The hon. Member accused me and my right hon. Friend of evasion. I shall show that that charge is not true. The hon. Member attached to the case of the Middelburg farm, the case of a certain officer, whom he rightly calls a distinguished officer. He gave a wrong version of the facts attending such check as that officer's career has received. He said rightly that there was nothing against that officer's character. I quite agree, and in so far as he has suffered, it was for a totally different offence from the one put forward by the hon. Member, and I venture to say that he has done no service to that distinguished officer by what he said about him this afternoon. The first statement made by the hon. Gentleman was that this farm had been bought from public funds. The farm was never bought at all. A great deal of land, prairie land, was bought, on which there was no farm, and this farm was subsequently created on that land. He said it was proved that it had been bought out of public funds, and that no rent. was charged. I have already given him in answers good reasons why no rent was charged. The land itself was practically valueless.
§ Mr. GWYNNE
I did not say that. I said, if it was a private concern, why was 600 the farm which was bought with public money let at no rent at all?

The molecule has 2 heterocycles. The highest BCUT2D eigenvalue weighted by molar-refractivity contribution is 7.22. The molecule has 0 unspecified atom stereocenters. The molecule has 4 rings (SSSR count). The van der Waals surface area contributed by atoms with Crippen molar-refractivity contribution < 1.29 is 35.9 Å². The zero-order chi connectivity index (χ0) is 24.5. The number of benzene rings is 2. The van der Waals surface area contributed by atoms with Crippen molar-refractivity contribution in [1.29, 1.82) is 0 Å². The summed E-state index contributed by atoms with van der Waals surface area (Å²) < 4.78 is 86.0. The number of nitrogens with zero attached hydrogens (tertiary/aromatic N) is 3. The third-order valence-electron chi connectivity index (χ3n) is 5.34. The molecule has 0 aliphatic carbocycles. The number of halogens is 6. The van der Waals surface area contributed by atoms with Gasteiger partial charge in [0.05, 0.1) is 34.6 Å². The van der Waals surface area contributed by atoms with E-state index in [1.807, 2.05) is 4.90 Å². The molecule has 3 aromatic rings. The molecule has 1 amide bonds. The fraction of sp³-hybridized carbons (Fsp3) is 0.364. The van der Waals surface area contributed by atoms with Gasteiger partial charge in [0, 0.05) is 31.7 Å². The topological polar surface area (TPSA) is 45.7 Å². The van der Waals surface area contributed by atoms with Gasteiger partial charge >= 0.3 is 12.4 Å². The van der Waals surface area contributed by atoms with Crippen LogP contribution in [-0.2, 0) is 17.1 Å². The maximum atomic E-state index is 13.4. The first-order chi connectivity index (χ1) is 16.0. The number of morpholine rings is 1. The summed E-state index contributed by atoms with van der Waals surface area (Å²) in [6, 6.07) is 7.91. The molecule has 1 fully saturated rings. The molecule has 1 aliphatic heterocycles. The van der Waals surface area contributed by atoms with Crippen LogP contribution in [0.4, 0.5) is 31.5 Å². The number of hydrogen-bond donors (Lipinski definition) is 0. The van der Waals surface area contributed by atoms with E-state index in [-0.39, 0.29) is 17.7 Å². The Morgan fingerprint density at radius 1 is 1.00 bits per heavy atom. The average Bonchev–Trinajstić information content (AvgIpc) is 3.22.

Let me correct myself. I mean, of course, not public. I say that no rent was charged for reasons which were given. The land as it stood was quite valueless, but, used as a farm for the troops, was of enormous value in giving a milk supply for the troops and the hospital. It cured one of the greatest troubles at Middelburg station, the dust nuisance. That no rent should have been charged is shown when ultimately, on the withdrawal of the troops, the land did come to be sold. It was owing to the fact that this farm was created that it was able to be sold to the Cape Government for agricultural purposes. The hon. Member said that this farm was started with public funds. What did happen was that a small allowance was made, at the beginning, of R.952 to enable the farm to meet current expenses before the revenue accrued. That sum was very soon paid back. The only other public money that entered into this farm at all was when a small dam on the river there burst and a new darn was constructed, partly at the public expense and partly at the expense of the farm. That money was repaid. The farm benefited in the improved irrigation, and the troops secured a bathing-place. Those were the only two items of public funds which entered into the accounts of this farm. The hon. Member said the point really was whether this was a public undertaking or not. I said all along it was not, and for this reason, that with those two small exceptions, no public funds entered into it. Those farm accounts were not accounts for which I could be responsible, or for which my predecessors before me in office were responsible. They are not moneys voted by Parliament, and in no sense of the word public money. If the hon. Member means by public undertaking an undertaking conducted for the troops, and if he insists on that, I quite agree it was so. Here is a very simple test. If there had been a loss the loss would have fallen entirely on the troops and not on the taxpayer. It would very likely have had to come out of the canteen fund. It. was a recognition of this fact by the Army Council that the troops were in danger by mismanagement that caused them to interfere. They permitted it and 601 supervised it in the interest of the troops. The hon. Member alleged as against that a certain statement made by the General Officer Commanding in South Africa. He stated that as coming from the Army Council. I do not think it really would cause any misunderstading in the minds of most people. The general officer said that farm was being closed down in order that no loss might fall on the public. I should say that was not strictly accurate, but it is quite possible he had it in his mind, "Supposing there is a loss, we shall not be able to pay it, and then the War Office will have to apply to the Treasury as a special case to make good the deficit." There is really no discrepancy between the statement of the general officer and the policy of the Army Council. The Army Council come in for the reason that the Adjutant-General and the military members are continually watching anything which might adversely affect the welfare of the troops. They keep a general supervision over canteens which are private undertakings conducted by private firms, and they intervene in order that they may be well conducted, and in order that the troops may have their interests protected. The hon. Member then gave one instance of what he said was an inconsistency on my part, in which I said:—there is nothing in the War Office records to suggest that at the date of closing down the farm any repayments were due to public or garrison funds, apart from normal current trading transactions.He said that that was inconsistent with an answer I gave him on 5th June, in which I said that certain sums 'were repaid on the closing down of the farm. The hon. Member really seems to be constitutionally incapable of seeing the true difference between two things which are somewhat alike. There is nothing inconsistent between the two answers. I said there was nothing in the War Office records to show, and that was what we thought at the time. Inquiry was made and it was found that there were these two sums. What possible object could I have had in deceiving the hon. Member I guarded myself by saying there was nothing in the War Office records to show. The hon. Member might have the generosity to remember that these events happened a long time ago, and the questions involved delving among records which in the nature of things are not perfect in the War Office on this matter, because it was a private undertaking conducted in South Africa, so that the War Office have not got the full papers. The hon. Member 602 further said that the auditing of the accounts proved that this was a public and not a private undertaking. The accounts, it is true were audited by officers of the accounting officer, but they did not represent the finance branch of the War Office. The hon. Member seems to suppose that that is unusual. The local auditors are always ready to give advice and assistance in connection with non-public accounts, such as mess accounts, charitable funds, and accounts of that kind, when they are asked to do so. Their services are frequently employed in that way, and there is nothing exceptional or unusual about this particular case. Sometimes these officers are even ordered to give their services for the benefit of the Service as a whole in auditing such accounts. The Committee will probably think that I have carried this matter far enough. I certainly maintain that I have met every one of the points which the hon. Member alleged against me. These funds are funds for which no Financial Secretary to the War Office has ever had any concern, and of which the Comptroller and Auditor-General will take no account. Therefore, I venture to say that the hon. Member has not only pressed his case very unfairly, but chosen a matter which might well not be used to occupy public time.